As Americans and Texans, we are blessed to enjoy the safest, most abundant and most affordable food supply in the world. Texas also benefits from being a major player in international agricultural trade.
According to the Food and Agriculture Organization of the United Nations, however, the world will need to produce 70 percent more food by 2050 to feed the 2.3 billion people expected to be added to the world's population. Feeding a growing world population will require the removal of barriers to free trade. Removing trade barriers is vital not only to our state's economy, but also to help alleviate food shortages in other parts of the world.
Mutually beneficial trade partnerships will help feed the world, and will boost Texas exports to other countries. For instance, as the result of a pending free trade agreement with South Korea, Texas farmers and ranchers will have access to nearly 50 million more consumers. If Congress approves this free trade agreement, it will also create jobs for Texas. The U.S. International Trade Commission reports a free trade agreement with South Korea alone could create 70,000 new U.S. jobs.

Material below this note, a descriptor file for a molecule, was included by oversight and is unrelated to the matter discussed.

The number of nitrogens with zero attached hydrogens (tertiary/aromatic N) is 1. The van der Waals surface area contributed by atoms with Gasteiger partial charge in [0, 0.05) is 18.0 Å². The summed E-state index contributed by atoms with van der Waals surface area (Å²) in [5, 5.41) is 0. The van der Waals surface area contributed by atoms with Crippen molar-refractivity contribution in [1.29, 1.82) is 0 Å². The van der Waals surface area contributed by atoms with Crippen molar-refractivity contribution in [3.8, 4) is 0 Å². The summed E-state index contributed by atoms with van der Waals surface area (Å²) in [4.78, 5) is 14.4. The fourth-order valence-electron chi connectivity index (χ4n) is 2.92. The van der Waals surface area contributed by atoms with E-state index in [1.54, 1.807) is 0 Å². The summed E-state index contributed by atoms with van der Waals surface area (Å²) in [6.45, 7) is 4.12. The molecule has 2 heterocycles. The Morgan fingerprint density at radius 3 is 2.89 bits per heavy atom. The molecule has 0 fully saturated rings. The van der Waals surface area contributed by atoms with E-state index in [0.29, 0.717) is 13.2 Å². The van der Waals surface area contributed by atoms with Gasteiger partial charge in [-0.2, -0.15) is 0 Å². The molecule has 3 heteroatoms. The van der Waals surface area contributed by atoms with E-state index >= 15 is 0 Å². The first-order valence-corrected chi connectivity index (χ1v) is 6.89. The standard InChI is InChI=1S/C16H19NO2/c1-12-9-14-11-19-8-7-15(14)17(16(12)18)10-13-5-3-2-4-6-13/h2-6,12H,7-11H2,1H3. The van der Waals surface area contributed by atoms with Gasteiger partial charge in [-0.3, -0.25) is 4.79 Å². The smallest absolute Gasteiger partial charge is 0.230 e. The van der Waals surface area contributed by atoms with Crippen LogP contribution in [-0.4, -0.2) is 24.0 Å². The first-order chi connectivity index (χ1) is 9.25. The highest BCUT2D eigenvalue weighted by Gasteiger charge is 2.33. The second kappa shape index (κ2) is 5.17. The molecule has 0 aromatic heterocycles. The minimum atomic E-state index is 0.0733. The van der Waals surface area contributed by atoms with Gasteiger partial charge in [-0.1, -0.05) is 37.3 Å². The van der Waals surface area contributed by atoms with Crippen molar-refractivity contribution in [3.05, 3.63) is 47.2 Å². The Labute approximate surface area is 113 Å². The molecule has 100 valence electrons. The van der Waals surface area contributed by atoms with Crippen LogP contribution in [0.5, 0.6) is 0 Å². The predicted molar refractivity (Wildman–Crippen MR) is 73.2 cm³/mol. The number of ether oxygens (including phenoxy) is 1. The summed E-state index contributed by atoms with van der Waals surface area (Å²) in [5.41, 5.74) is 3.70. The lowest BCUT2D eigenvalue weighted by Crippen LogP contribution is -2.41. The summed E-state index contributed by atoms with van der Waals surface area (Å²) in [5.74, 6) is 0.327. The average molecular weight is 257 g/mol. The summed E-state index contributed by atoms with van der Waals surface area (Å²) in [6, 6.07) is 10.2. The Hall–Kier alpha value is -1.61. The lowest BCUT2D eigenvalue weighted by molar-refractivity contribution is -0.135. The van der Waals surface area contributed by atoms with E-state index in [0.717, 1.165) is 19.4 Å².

An estimated 96 percent of the world's consumers live outside of the United States. Much-needed free trade agreements with countries such as Colombia and Panama will help Texas farmers compete on a more level international playing field. Unfortunately, political issues continue to hinder these promising partnerships, while barriers to free trade send a message to farmers and ranchers that their crops aren't valued where they are needed most.
I hope our nation's leaders will continue to work with Texas to foster free trade agreements with other countries. Opening global markets will not only help our economy, but also will benefit consumers around the world who want the best in food and fiber.